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University-Industry Engagement Advisor

Universities offer best practices for fast start-up license packages


By Jesse Schwartz
Published: May 5th, 2021

A detailed article on express licensing models appears in the April issue of Technology Transfer Tactics. To subscribe and access the full article, along with our 14-year archive of best practices and success strategies for TTOs, click here.

Favorable deal terms and business development support were the focus in a discussion of best practices for quick start-up license packages at the 2021 AUTM annual meeting, held virtually this year.

Yale University developed its quick start-up license package eight years ago after finding that some negotiations with start-ups took up an inordinate amount of time, says John Puziss, PhD, executive director of business development in Yale’s Office of Cooperative Research.

“Faculty are not allowed to negotiate on behalf of the start-up, so we had to get someone to act as the entrepreneur, and in the absence of a seasoned entrepreneur this often fell to a student. So you had the administration of Yale negotiating against a student,” he says. “It led to some uncomfortable power dynamics, and we wanted to really streamline the process and make this very business friendly.”

Yale developed a template with a law firm that was representing some of the start-ups and wanted to work additional spinoffs from the university. The law firm did not represent Yale — and in fact was negotiating from across the table — but it worked cooperatively with the university to develop a template for a final deal that their lawyers would be comfortable presenting to start-up clients.

“The important thing is that this is no negotiation, take it or leave it as is. That has some benefits for the start-ups, in particular when we have faculty spinning out a company,” Puziss explains. “Otherwise they are not allowed to negotiate on behalf of the company, but here they can sign a license, take it to an entrepreneur or an investor and say they have a license.”

The license is designed to be business friendly, with “significantly watered down” due diligence requirements, Puziss says. The benefits to the tech transfer office are that it has accelerated the ability to get companies out the door, particularly with companies are that are essentially just the faculty member and a couple of students, he says.

“It allows them to have an incubation period within the university during which they can put together a pitch deck or a business plan, do some customer discovery and market discovery, and then they can sign a license and take this out to prospective investors,” he says.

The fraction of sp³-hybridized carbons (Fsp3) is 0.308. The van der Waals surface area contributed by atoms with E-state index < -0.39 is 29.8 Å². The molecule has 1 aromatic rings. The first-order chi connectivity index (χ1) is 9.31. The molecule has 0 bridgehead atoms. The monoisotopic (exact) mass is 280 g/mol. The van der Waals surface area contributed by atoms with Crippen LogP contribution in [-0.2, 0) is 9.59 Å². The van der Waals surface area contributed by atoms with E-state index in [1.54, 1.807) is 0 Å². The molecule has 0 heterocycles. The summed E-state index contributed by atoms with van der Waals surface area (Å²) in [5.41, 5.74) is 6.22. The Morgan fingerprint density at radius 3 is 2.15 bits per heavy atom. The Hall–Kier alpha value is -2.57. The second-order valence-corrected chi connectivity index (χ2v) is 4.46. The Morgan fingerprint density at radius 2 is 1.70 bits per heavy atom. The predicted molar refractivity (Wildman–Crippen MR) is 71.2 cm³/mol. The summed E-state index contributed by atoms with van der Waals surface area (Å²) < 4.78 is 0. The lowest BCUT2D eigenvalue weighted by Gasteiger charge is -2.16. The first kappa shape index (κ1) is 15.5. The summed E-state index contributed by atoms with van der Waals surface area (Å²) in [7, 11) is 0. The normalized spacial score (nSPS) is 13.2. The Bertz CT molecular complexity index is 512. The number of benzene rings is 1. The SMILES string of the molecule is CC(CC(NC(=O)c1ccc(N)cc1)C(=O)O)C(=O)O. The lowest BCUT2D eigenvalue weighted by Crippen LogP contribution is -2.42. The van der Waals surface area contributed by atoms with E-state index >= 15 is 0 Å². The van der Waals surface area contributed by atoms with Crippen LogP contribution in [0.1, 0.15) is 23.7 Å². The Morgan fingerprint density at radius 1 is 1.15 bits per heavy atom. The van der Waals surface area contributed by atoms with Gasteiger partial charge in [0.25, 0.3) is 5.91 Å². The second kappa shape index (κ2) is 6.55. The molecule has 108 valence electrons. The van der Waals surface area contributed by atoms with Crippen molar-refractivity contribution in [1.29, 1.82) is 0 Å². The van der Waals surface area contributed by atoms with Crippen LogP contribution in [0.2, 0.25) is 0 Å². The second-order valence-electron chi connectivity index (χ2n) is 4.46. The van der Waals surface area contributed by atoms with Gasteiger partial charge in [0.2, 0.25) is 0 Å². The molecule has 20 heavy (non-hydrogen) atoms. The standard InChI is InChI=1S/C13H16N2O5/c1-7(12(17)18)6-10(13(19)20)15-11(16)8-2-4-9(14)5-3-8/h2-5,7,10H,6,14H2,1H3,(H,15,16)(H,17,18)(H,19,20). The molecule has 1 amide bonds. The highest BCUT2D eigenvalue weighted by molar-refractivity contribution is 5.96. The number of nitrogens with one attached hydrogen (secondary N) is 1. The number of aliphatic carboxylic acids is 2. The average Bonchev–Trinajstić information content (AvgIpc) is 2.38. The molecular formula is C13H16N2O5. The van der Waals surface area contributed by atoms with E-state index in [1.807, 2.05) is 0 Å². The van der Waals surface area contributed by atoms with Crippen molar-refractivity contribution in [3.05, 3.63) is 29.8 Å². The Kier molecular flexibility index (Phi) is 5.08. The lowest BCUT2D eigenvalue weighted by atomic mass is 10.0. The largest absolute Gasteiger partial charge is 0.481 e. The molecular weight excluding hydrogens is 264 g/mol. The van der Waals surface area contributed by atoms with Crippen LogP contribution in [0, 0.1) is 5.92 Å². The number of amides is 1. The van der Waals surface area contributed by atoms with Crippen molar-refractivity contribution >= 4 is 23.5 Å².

The template has been used for software, research tool platforms, and similar engineering start-ups, and it has accelerated the TTO’s ability to support start-ups from the engineering departments, Puziss says. The template is not used for therapeutics because life sciences start-ups typically require much larger investments and investors expect a seasoned management team.

Washington University in St. Louis (WUSTL) has taken a similar path, says Leena Prabhu, PhD, associate director of the Office of Technology Management and Tech Transfer. WUSTL’s quick start licensing program was developed five years ago, also because the tech transfer staff was spending way too much time discussing licensing terms with start-ups, she says.

“We thought we could have this back-end loaded deal structure with favorable deal terms. We were very cognizant that we were leaving money on the table, but we wanted to enable the companies,” she says.

The template is non-negotiable, and Prabhu says there is an understanding between both parties that the deal is fair and reasonable. To qualify for the quick start license at WUSTL, the inventor must be a co-founder of the start-up and it must involve a single IP asset, Prabhu says. Software assets are excluded because — in contrast to the Yale model — the WUSTL non-negotiable template is designed more for therapeutic and diagnostic assets, she says.

“It also needs to be an early-stage IP asset,” Prabhu says. “The reason for that is that we waive patent expenses. If the IP asset is a provisional, non-provisional or a PCT filing, it will qualify for a quick start. In the post-nationalization stage, it wouldn’t because it would be deemed a mature asset where the patent expenses would be significant.”

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